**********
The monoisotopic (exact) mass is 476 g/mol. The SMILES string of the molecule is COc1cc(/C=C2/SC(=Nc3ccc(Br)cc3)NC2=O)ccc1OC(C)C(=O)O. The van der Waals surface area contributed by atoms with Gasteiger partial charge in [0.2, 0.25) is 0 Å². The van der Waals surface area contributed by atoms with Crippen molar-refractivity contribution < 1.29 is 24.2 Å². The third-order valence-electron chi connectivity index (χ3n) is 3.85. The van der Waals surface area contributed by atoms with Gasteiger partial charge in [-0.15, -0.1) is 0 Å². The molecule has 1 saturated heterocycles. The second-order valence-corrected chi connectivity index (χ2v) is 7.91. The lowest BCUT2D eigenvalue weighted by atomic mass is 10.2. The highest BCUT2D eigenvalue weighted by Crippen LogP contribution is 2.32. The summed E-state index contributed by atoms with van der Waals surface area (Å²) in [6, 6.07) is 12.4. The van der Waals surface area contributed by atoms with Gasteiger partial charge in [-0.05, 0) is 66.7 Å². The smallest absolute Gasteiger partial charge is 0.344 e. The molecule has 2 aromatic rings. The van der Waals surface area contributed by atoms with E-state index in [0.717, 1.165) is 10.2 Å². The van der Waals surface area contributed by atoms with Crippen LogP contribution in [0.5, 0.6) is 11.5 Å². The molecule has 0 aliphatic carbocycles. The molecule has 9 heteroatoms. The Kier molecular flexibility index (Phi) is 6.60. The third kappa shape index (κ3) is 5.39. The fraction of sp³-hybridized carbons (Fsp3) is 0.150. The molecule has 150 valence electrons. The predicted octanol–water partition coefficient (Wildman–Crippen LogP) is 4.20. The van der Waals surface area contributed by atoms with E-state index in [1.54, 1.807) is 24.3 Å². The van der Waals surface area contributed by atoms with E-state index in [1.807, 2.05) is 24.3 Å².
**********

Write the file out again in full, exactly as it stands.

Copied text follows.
The monoisotopic (exact) mass is 476 g/mol. The SMILES string of the molecule is COc1cc(/C=C2/SC(=Nc3ccc(Br)cc3)NC2=O)ccc1OC(C)C(=O)O. The van der Waals surface area contributed by atoms with Gasteiger partial charge in [0.2, 0.25) is 0 Å². The van der Waals surface area contributed by atoms with Crippen molar-refractivity contribution < 1.29 is 24.2 Å². The third-order valence-electron chi connectivity index (χ3n) is 3.85. The van der Waals surface area contributed by atoms with Gasteiger partial charge in [-0.15, -0.1) is 0 Å². The molecule has 1 saturated heterocycles. The second-order valence-corrected chi connectivity index (χ2v) is 7.91. The lowest BCUT2D eigenvalue weighted by atomic mass is 10.2. The highest BCUT2D eigenvalue weighted by Crippen LogP contribution is 2.32. The summed E-state index contributed by atoms with van der Waals surface area (Å²) in [6, 6.07) is 12.4. The van der Waals surface area contributed by atoms with Gasteiger partial charge in [-0.05, 0) is 66.7 Å². The smallest absolute Gasteiger partial charge is 0.344 e. The molecule has 2 aromatic rings. The van der Waals surface area contributed by atoms with E-state index in [0.717, 1.165) is 10.2 Å². The van der Waals surface area contributed by atoms with Crippen LogP contribution in [0.5, 0.6) is 11.5 Å². The molecule has 0 aliphatic carbocycles. The molecule has 9 heteroatoms. The Kier molecular flexibility index (Phi) is 6.60. The third kappa shape index (κ3) is 5.39. The fraction of sp³-hybridized carbons (Fsp3) is 0.150. The molecule has 150 valence electrons. The predicted octanol–water partition coefficient (Wildman–Crippen LogP) is 4.20. The van der Waals surface area contributed by atoms with E-state index in [1.54, 1.807) is 24.3 Å². The van der Waals surface area contributed by atoms with E-state index in [1.807, 2.05) is 24.3 Å².